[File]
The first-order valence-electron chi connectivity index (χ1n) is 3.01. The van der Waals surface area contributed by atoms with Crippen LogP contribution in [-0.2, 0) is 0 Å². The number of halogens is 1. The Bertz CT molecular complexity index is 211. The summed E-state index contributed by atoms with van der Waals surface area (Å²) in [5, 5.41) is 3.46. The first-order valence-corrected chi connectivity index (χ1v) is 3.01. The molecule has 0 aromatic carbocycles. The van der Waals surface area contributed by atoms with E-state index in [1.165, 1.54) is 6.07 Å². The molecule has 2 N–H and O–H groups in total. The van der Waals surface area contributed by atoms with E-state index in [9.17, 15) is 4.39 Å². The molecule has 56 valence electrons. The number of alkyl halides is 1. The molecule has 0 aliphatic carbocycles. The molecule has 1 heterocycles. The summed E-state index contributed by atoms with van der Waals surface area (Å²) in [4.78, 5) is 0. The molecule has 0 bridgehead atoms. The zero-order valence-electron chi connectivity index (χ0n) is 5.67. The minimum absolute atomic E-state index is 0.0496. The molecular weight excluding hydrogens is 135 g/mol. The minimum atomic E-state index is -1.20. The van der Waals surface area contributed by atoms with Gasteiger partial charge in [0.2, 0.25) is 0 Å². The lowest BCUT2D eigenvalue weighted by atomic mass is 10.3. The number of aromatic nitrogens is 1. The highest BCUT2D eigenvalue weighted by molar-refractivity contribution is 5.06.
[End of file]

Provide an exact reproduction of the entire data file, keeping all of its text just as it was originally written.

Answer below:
The first-order valence-electron chi connectivity index (χ1n) is 3.01. The van der Waals surface area contributed by atoms with Crippen LogP contribution in [-0.2, 0) is 0 Å². The number of halogens is 1. The Bertz CT molecular complexity index is 211. The summed E-state index contributed by atoms with van der Waals surface area (Å²) in [5, 5.41) is 3.46. The first-order valence-corrected chi connectivity index (χ1v) is 3.01. The molecule has 0 aromatic carbocycles. The van der Waals surface area contributed by atoms with E-state index in [1.165, 1.54) is 6.07 Å². The molecule has 2 N–H and O–H groups in total. The van der Waals surface area contributed by atoms with E-state index in [9.17, 15) is 4.39 Å². The molecule has 56 valence electrons. The number of alkyl halides is 1. The molecule has 0 aliphatic carbocycles. The molecule has 1 heterocycles. The summed E-state index contributed by atoms with van der Waals surface area (Å²) in [4.78, 5) is 0. The molecule has 0 bridgehead atoms. The zero-order valence-electron chi connectivity index (χ0n) is 5.67. The minimum absolute atomic E-state index is 0.0496. The molecular weight excluding hydrogens is 135 g/mol. The minimum atomic E-state index is -1.20. The van der Waals surface area contributed by atoms with Gasteiger partial charge in [0.2, 0.25) is 0 Å². The lowest BCUT2D eigenvalue weighted by atomic mass is 10.3. The number of aromatic nitrogens is 1. The highest BCUT2D eigenvalue weighted by molar-refractivity contribution is 5.06.